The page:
Maruta et.al (2012) suggest that drastic improvements can be made within a matter of weeks from zero to two or three stars on the SLIPTA scale. The improvement projects took about six weeks with 10-week mentorship investments. Mentorship is an extension of didactic learning and training, offering a work place based and iterative learning experience. Laboratories studied in Lesotho improved client management within 10 weeks of mentorship to a 100% score, followed by marked improvements in management reviews, facilities and safety and occurrence management and greatest percent improvement in management reviews and internal audits. The study also indicated that it may take a differential amount of time to achieve improvements depending on area of improvement, and percent improvements (not necessarily 100%) can markedly improve the performance ranking of a laboratory. Also, certain areas are critical to target first for continual improvement of the laboratory.

Management review entails a work-plan & budget, quality management system improvement measures, and a communications system on laboratory operations; internal audit need to be followed by audit recommendations action plans and follow up; and corrective actions include comprehensive occurrence reports, troubleshooting and cause analysis, documentation of corrective action, discordant result tracking and corrective action.  According to Maruta et.al (2012), these elements are crucial to the improvement process as a whole.

Many laboratories in Uganda and Tanzania failed in corrective action; management reviews were a weakness in Kenya, Rwanda and Burundi. Internal audit was a general quality system weakness for laboratories in all countries of the EAC except Uganda. Individually, laboratories had varied performance on each component of the quality management system and thus, while improving the three crucial elements, laboratories must undertake to continually improve all other aspects.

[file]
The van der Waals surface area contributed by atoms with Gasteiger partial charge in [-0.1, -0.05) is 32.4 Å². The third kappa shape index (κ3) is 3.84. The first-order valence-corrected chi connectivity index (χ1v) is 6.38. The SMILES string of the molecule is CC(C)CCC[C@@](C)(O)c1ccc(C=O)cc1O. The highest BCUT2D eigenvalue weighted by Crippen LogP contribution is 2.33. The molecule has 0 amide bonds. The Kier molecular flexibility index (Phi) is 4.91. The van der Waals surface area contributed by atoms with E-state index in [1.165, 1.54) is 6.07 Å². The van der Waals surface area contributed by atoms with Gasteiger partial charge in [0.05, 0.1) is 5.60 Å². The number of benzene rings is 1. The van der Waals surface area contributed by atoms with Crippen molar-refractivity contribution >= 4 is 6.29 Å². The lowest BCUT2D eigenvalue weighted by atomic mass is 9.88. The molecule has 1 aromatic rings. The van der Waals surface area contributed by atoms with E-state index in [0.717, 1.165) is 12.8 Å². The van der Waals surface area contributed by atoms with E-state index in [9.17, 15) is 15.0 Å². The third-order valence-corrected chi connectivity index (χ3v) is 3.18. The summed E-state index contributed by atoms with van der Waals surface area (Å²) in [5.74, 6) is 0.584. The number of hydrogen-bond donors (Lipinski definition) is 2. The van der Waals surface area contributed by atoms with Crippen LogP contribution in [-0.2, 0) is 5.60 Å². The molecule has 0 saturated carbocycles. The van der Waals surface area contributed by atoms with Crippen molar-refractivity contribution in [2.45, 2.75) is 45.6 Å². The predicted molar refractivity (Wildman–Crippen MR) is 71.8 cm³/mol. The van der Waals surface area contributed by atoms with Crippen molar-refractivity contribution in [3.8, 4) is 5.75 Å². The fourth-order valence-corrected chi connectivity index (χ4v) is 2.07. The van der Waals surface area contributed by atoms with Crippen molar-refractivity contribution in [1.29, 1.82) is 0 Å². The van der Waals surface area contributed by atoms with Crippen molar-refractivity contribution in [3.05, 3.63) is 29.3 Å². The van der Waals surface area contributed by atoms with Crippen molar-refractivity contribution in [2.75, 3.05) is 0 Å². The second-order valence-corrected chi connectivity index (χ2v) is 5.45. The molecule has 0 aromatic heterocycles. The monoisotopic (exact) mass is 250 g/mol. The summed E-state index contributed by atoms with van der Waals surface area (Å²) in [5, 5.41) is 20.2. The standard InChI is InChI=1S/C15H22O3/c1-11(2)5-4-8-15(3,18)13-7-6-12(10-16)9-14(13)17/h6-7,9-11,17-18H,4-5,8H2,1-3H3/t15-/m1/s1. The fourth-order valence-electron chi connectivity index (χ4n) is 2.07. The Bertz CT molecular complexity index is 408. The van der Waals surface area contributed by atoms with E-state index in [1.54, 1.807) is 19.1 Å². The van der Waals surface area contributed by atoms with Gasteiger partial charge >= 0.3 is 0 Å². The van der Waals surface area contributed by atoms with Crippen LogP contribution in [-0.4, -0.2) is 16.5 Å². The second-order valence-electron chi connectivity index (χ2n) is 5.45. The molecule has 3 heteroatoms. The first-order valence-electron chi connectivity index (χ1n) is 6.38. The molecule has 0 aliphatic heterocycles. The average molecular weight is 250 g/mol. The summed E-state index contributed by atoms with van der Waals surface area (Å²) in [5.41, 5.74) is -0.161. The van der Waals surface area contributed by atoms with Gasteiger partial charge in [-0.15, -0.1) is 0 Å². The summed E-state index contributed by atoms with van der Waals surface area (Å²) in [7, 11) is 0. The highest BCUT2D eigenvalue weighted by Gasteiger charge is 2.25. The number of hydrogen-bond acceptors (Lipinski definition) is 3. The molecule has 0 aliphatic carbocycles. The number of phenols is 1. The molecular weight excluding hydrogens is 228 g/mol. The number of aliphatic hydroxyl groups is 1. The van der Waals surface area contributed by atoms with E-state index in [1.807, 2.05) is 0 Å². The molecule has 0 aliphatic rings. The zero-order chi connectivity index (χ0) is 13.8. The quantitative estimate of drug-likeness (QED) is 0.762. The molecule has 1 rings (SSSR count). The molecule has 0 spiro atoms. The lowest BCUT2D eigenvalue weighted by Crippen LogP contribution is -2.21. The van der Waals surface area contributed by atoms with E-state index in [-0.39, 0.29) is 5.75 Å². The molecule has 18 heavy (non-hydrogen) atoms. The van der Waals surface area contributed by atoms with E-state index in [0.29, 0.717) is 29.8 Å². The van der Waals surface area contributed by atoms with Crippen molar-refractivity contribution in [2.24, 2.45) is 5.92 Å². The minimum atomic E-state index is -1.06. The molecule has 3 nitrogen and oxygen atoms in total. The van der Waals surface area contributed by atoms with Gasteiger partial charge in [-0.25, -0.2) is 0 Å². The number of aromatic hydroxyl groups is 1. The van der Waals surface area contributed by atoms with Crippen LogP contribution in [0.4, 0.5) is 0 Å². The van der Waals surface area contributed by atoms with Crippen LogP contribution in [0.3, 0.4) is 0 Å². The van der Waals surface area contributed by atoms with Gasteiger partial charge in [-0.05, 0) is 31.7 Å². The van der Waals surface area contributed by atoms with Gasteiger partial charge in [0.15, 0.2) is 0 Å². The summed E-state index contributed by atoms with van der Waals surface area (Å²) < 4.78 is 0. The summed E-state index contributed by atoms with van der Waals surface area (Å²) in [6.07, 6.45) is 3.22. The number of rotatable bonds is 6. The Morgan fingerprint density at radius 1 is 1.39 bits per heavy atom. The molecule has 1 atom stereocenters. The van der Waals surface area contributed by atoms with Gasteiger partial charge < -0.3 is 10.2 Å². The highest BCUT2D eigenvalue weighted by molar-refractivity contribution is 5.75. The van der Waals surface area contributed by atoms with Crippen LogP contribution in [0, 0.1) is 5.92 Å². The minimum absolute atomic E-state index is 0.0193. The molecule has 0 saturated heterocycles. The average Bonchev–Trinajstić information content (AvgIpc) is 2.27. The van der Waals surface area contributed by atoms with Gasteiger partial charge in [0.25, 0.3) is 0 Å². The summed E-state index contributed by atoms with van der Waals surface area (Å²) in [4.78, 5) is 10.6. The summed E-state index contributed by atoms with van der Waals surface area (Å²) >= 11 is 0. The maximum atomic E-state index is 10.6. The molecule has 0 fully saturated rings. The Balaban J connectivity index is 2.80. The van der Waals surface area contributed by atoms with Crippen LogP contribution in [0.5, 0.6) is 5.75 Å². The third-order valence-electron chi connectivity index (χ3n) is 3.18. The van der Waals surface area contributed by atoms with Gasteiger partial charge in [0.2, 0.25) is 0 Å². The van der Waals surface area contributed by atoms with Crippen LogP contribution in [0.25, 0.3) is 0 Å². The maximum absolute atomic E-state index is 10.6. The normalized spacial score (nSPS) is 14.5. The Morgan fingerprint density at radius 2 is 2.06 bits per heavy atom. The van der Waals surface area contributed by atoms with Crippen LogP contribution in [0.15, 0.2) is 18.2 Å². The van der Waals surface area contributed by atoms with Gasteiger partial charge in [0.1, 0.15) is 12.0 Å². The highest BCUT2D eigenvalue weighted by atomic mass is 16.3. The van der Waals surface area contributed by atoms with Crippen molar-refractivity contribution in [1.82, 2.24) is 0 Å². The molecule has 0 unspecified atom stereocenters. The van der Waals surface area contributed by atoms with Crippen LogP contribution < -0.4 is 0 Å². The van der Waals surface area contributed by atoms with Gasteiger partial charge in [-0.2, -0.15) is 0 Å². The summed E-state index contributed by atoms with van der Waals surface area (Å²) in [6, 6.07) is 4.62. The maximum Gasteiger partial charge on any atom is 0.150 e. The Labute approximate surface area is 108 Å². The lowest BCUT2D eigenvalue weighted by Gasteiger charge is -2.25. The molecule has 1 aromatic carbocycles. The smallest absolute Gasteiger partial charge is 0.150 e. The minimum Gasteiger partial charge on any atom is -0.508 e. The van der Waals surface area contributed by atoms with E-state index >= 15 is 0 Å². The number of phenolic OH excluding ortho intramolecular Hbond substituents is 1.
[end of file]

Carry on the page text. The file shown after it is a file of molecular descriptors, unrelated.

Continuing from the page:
One of the key improvements suggested by the Laboratory Technical Working Group of the EAPHLNP was that a mentorship approach should be employed in all laboratories. As earlier stated, a mentorship approach will ensure effective implementation of improvement projects and the sustainability of good performance. In addition, the EAPHLNP TWG suggested full coverage of SLMTA enrolment among satellite laboratories, training of mentors, internal auditors and assessors; strengthening of Laboratory Networking and Accreditation TWG within each Partner State; and follow up evaluations as measures to ensure continual progress of regional satellite laboratories towards accreditation. Two stars or higher for all satellite laboratories is required in the next few years in order to accelerate support for diagnostic services for vulnerable populations and effectively increase the involvement of laboratories in disease surveillance.

Reference:

  1. World Health Organization – Regional Office for Africa. “Stepwise Laboratory Improvement Process Towards Accreditation (SLIPTA) Checklist: For Clinical and Public Health Laboratories”
  2. Maruta T, Motebang D, Wanyoike J, Peter T, Rotz PJ. “Impact of mentorship on WHO-AFRO Strengthening Laboratory Quality Improvement Process Towards Accreditation (SLIPTA).” Afr J Lab Med. 2012; 1(1), Art. #6, 8 pages. http://dx.doi.org/10.4102/ ajlm.v1i1.6
  3. National Association of Testing Authorities. (NATA) 2012. “Understanding ISO 15189 – Accreditation Requirements for Medical Laboratories” http://www.nata.asn.au/training?page=shop.product_details&product_id=24&category_id=8&vmcchk=1

Bibliography:

  1. World Health Organization. April 2012. Laboratory Assessment Tool.
  2. 21st Nov – 2nd Dec 2011. “Peer Assessment Of Satellite Laboratories Under The East Africa Public Health Laboratories Networking Project (EAPHLNP)” East African Public Health Laboratory Networking Project. Unpublished.
  3. 3.     Yao K, et.al. “Improving Quality Management Systems of Laboratories in Developing Countries: An Innovative Training Approach to Accelerate Laboratory Accreditation” Am J Clin Pathol 2010; 134: 401-409